Scientists Discover Key Mechanism That May Reverse Memory Loss

MIT researchers have designed a protein that inhibits the interaction of HDAC2 enzyme with Sp3 gene. High levels of HDAC2 prevent expression of memory-linked genes in people with Alzheimer’s disease.

Aging - Memory Loss

Researchers from MIT’s Picower Institute for Learning and Memory are using a new approach in treating symptoms in people with Alzheimer’s disease (AD). An enzyme called HDAC2 is known to block memory-linked genes and is found in high levels in AD patients. Another and earlier approach for reducing HDAC2 activity has been to develop compounds that directly block HDAC2. These are called HDAC inhibitors. However, these compounds block not only HDAC2 but also a related enzyme called HDAC1. HDAC1 is crucial to white blood cells and other cells in the body and blocking it will lead to side effects.

Alzheimer’s disease is a degenerative disease characterized by memory loss and decline in cognitive abilities. Symptoms usually develop slowly and gradually worsen over time. While the greatest known risk factor is increasing age, the disease itself is not a normal part of growing old. After symptoms appear, people with AD generally have four to 20 more years, depending on age and condition. There is no cure for AD but symptoms can be slowed down and quality of life can be improved. In 2015, there were 29.8 million people with AD worldwide.

HDAC (or histone deacetylase) is a family of around 12 enzymes, the role of which is to regulate how genes are expressed. As the name suggests, they modify structures of histones through a process called “deacetylation”. Histones are proteins that act as spools around which a DNA winds; histones and DNA forms a network called chromatin.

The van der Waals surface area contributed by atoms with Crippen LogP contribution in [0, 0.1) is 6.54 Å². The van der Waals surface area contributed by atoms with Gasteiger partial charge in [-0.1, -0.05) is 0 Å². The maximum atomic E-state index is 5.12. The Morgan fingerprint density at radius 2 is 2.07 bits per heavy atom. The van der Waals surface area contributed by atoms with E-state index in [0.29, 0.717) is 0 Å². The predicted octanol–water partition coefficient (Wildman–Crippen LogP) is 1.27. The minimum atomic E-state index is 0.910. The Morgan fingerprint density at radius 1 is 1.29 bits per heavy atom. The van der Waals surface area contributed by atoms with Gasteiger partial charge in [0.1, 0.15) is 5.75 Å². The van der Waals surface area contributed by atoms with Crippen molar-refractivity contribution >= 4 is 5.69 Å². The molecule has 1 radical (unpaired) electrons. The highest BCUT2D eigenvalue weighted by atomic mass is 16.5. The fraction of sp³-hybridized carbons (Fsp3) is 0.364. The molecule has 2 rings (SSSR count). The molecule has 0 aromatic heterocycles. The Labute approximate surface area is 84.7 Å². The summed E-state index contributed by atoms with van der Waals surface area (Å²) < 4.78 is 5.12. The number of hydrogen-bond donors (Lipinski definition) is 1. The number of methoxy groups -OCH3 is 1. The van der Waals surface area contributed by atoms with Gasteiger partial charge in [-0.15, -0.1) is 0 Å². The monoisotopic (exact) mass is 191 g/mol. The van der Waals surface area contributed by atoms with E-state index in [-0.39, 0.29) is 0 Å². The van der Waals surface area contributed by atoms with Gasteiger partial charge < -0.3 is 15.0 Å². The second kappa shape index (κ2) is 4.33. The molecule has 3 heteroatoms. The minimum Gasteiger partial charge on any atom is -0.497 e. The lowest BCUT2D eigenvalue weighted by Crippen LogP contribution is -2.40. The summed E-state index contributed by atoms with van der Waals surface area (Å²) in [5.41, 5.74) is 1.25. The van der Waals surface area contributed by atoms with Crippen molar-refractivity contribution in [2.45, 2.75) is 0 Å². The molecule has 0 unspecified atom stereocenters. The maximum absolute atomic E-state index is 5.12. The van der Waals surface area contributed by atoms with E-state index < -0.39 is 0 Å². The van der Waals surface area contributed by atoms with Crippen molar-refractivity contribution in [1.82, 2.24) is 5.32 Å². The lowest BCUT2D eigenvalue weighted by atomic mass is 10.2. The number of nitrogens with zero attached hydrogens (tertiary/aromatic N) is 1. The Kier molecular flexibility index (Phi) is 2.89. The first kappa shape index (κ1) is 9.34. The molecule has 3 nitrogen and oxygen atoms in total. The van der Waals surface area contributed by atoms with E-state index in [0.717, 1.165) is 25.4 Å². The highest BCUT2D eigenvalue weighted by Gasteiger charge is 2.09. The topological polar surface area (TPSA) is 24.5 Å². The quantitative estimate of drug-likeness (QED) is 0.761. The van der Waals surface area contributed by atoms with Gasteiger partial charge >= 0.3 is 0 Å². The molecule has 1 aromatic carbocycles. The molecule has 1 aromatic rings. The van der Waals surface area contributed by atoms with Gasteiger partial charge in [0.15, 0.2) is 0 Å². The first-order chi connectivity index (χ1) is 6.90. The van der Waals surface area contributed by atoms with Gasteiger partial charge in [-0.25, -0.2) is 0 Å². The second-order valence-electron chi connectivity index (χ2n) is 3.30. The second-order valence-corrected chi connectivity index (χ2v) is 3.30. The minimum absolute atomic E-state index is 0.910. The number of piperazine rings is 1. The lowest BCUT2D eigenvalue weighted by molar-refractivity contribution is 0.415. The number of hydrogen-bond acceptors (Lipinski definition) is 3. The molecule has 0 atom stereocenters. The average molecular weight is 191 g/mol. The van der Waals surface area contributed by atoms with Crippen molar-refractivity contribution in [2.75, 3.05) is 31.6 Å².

Whenever histones undergo either “deacetylation” or “acetylation”, the structure of the chromatin is modified too in different ways. To simply describe the mechanism, acetylation will relax the chromatin and exposes the DNA. On the contrary, deacetylation tightens the chromatin, hides parts of the DNA and turns off a few genes that they cannot be expressed. HDAC promotes deacetylation and therefore will prevent certain genes from being expressed. Among HDAC, it is HDAC2 that affects memory-linked genes.

To combat memory loss associated with AD, HDAC inhibitors are used to counter HDAC2 activity. Again, due to the generic response of these inhibitors to several types of HDAC, researchers have looked for a better way of blocking HDAC2 only. So instead of directly blocking HDAC2, the current approach of MIT researchers is to block a gene within the chromatin which acts as HDAC2’s binding partner.

To identify this gene, researcher Li-Huei Tsai studied data from postmortem brain samples of people with and without Alzheimer’s disease. She found 2,000 genes that are associated with high HDAC2 levels. From 2,000 genes, they settled on one: the Sp3 gene. This gene was found to be “recruiting” HDAC2 into the chromatin. If Sp3 is blocked, HDAC2’s chances of moving towards the chromatin and blocking memory-linked genes are diminished.

To block Sp3, researchers have designed a protein fragment which has a similar structure to HDAC2’s binding part. However, the protein, which has 90 amino acids, is too large to be manufactured as a drug.  Researchers are now looking for a smaller protein that is equally effective as Sp3 blocker. In case they cannot achieve this, there are still other genes aside from Sp3 that can be used for drug designs. This will also be helpful for other conditions associated with high HDAC2 levels like post-traumatic stress disorder.

Reference: MIT News

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